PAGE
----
The iPlans were created by a team made up of a Baylor Law student, a graduate student from the Baylor School of Education and an undergraduate iCivics intern. Each iPlan is designed to enhance and complement the different iCivics games and conforms to Texas educational standards (TEKS). In addition to presenting the iPlan to the Waco and Midway ISD students, the Baylor Law Reps engaged each week with the students through the iCivics online discussion boards.
"The Baylor Law Rep Program has proven to be a phenomenal model and has created much excitement and support by Waco and Midway ISD students, administrators and teachers," said Berkley Scroggins, director of the Baylor Law Rep program and assistant director of alumni relations for the law school. "The Baylor Model was designed in a way that the system can be replicated and implemented in every city in America. Through The Baylor Model, iCivics can and will expose every student in America to O'Connor's iCivics program."
During her visit, O'Connor attended Baylor's iCivics Symposium, which featured School of Education faculty and Baylor Law School representatives, as well as teachers from Waco and Midway schools that participated in Baylor iCivics research.
During the symposium, Baylor School of Education researchers presented preliminary findings on the effectiveness of iCivics as a learning tool by both students and teachers and the impact on students' civic understandings and dispositions. Following their presentation, O'Connor thanked them personally for their study - the first independently conducted research project in the nation of iCivics.
"I was thrilled frankly that Baylor, with the help of your president here, agreed that [the university] would help us evaluate iCivics, see how it works, see how it's best spread around the country and used. It's been a huge help. My goal is to get people all across this country better educated in how our government works," O'Connor told Starr during an On Topic event.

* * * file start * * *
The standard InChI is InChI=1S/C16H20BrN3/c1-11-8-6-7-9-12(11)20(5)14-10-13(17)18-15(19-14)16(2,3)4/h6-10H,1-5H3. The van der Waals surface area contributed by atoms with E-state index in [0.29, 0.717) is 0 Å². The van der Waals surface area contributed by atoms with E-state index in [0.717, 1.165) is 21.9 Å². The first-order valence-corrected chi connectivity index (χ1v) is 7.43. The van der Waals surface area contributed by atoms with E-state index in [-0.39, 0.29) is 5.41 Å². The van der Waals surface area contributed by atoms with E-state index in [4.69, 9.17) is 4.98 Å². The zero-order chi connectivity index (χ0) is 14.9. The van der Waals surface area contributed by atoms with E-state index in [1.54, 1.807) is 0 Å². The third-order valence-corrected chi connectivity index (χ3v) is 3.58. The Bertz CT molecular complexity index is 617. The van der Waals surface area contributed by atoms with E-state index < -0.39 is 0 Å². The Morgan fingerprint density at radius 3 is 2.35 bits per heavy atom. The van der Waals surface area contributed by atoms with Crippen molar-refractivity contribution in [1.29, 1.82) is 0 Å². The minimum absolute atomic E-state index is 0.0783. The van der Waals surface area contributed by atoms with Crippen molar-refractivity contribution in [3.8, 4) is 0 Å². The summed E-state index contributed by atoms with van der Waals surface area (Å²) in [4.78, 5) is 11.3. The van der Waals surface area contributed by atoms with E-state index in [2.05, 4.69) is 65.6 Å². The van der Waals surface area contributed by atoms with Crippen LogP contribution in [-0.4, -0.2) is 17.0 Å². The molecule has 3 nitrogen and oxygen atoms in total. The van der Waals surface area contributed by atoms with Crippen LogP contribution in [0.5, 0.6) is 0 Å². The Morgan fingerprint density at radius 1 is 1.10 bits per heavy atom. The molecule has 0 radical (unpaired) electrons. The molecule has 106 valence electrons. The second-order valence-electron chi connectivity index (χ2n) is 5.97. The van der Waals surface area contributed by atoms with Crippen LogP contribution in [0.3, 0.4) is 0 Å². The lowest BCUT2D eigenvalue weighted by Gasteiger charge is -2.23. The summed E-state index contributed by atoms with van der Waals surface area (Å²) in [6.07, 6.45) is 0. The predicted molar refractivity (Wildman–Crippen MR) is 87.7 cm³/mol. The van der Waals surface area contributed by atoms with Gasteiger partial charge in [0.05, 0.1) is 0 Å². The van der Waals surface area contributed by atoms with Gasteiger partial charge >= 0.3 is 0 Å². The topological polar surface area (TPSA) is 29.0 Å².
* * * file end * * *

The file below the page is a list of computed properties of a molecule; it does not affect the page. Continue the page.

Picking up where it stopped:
O'Connor also stopped at the Law School for several hours as she talked with 75 local schoolchildren who have "played" one of the iCivics games twice a week. Students in the 4th through 12th grades met with O'Connor and Texas Supreme Court Chief Justice Wallace Jefferson and participated in other civic events, such as a mock trial and an art project in which they made their own campaign buttons.
Based on their grade, the students were assigned to one of three groups with each group given time for a question/answer session with the O'Connor and Jefferson. The children's questions ranged from asking about a typical day as a justice to the favorite part of being a justice. The well-informed students even asked about O'Connor's early years as a female lawyer in a male-dominated field.
"The students in all the grades had prepared thoroughly for this day. Even the youngest students asked thought-provoking questions. You could see their excitement at the thought of meeting Justice O'Connor," said Baylor Law School Dean Brad Toben.
Baylor Law's involvement with iCivics will continue well into the future. This fall, a new crop of Baylor Law Reps will move into the area classrooms and help more school children discover the fascinating world of civics.